Major financial institutions have been told to focus less on the prevention of cyber attacks and more on dealing with the inevitable breaches by a panel of security experts.
JP Morgan’s chief information security officer, Rohan Amin, advised an audience at the Sibos conference in Toronto that “prevention will fail, it’s about resiliency and recovery”.
“Shift investment from preventative to regular exercise for your teams,” he added. “Test them out; who will make decisions and when. Prepare for eventuality.”
His comments followed stark warnings from hacker, inventor, entrepreneur and technology futurist, Pablos Holman, who said cyber criminals will always be one step ahead.
“Attackers have more time and attention to waste on messing with your stuff than you do,” said Holman. “Change your perspective. It’s a risk management problem, assume you’ve been compromised and act accordingly.
“Economic value is in computers and the companies that run them.”
Cyber security has become an increasingly large problem for major financial institutions, prompting major investments and also a shift to the training and educating of staff.
While commending these efforts, the panelists agreed that technologies need to be engineered to withstand attacks rather than throwing ‘manuals’ at staff on how to prevent attacks.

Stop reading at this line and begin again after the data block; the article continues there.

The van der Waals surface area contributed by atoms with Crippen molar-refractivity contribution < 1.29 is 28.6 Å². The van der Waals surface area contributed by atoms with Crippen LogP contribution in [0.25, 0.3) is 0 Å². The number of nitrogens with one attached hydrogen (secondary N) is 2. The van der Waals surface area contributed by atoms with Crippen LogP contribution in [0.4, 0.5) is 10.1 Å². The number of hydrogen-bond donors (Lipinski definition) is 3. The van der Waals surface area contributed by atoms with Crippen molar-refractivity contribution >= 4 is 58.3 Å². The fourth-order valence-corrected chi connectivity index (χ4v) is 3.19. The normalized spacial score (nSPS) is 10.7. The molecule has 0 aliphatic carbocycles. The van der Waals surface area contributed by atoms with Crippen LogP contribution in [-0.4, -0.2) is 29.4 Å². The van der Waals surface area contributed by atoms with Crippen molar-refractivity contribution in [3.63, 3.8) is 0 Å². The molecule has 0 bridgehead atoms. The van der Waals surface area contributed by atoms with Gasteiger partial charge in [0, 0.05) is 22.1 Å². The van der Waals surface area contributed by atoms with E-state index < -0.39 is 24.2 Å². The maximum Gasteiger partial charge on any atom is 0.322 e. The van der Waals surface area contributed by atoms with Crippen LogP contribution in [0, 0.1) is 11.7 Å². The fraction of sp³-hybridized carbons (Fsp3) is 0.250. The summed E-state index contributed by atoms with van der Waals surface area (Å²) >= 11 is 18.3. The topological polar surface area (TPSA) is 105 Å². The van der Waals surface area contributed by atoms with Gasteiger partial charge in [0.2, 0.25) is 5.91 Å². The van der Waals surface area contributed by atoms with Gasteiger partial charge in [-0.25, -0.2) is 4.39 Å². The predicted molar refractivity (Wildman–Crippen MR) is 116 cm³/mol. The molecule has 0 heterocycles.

“There’s no manual with iPhones now,” added Holman. “It’s about getting technology to work with humans, rather than getting humans to work the way computers did.”
Admiral Michelle Howard of the US Navy concurred, explaining that people need to stick to their day-to-day work rather than trying to think like a hacker, adding that safeguards need to be built into technology and processes.
“When turning a light on, do we want people to run an electronic power plant or just flip a switch?” she explained in an analogy.
Research conducted by MetricStream last year revealed that 66.2% of surveyed financial services institutions have faced at least one cyber attack in the last 12 months.